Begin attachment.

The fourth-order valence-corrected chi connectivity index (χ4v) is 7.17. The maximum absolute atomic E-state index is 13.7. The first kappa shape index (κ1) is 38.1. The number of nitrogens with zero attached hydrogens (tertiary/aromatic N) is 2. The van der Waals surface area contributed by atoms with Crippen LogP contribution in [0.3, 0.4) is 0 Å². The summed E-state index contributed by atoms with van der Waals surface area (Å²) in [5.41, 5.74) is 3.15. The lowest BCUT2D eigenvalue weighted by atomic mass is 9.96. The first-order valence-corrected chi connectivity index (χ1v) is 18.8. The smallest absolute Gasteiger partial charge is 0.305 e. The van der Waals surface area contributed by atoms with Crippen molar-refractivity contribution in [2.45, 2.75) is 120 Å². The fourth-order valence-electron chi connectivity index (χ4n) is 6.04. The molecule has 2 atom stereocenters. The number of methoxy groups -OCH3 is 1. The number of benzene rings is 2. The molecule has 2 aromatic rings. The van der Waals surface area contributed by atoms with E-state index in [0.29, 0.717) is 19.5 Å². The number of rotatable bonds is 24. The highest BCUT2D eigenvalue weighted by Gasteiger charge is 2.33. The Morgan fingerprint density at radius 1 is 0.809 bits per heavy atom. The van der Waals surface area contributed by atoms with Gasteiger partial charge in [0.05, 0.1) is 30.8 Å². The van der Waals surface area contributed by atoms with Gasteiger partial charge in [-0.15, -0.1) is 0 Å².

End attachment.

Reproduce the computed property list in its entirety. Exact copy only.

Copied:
The fourth-order valence-corrected chi connectivity index (χ4v) is 7.17. The maximum absolute atomic E-state index is 13.7. The first kappa shape index (κ1) is 38.1. The number of nitrogens with zero attached hydrogens (tertiary/aromatic N) is 2. The van der Waals surface area contributed by atoms with Crippen LogP contribution in [0.3, 0.4) is 0 Å². The summed E-state index contributed by atoms with van der Waals surface area (Å²) in [5.41, 5.74) is 3.15. The lowest BCUT2D eigenvalue weighted by atomic mass is 9.96. The first-order valence-corrected chi connectivity index (χ1v) is 18.8. The smallest absolute Gasteiger partial charge is 0.305 e. The van der Waals surface area contributed by atoms with Crippen molar-refractivity contribution in [2.45, 2.75) is 120 Å². The fourth-order valence-electron chi connectivity index (χ4n) is 6.04. The molecule has 2 atom stereocenters. The number of methoxy groups -OCH3 is 1. The number of benzene rings is 2. The molecule has 2 aromatic rings. The van der Waals surface area contributed by atoms with E-state index in [0.29, 0.717) is 19.5 Å². The number of rotatable bonds is 24. The highest BCUT2D eigenvalue weighted by Gasteiger charge is 2.33. The Morgan fingerprint density at radius 1 is 0.809 bits per heavy atom. The van der Waals surface area contributed by atoms with Gasteiger partial charge in [0.05, 0.1) is 30.8 Å². The van der Waals surface area contributed by atoms with Gasteiger partial charge in [-0.15, -0.1) is 0 Å².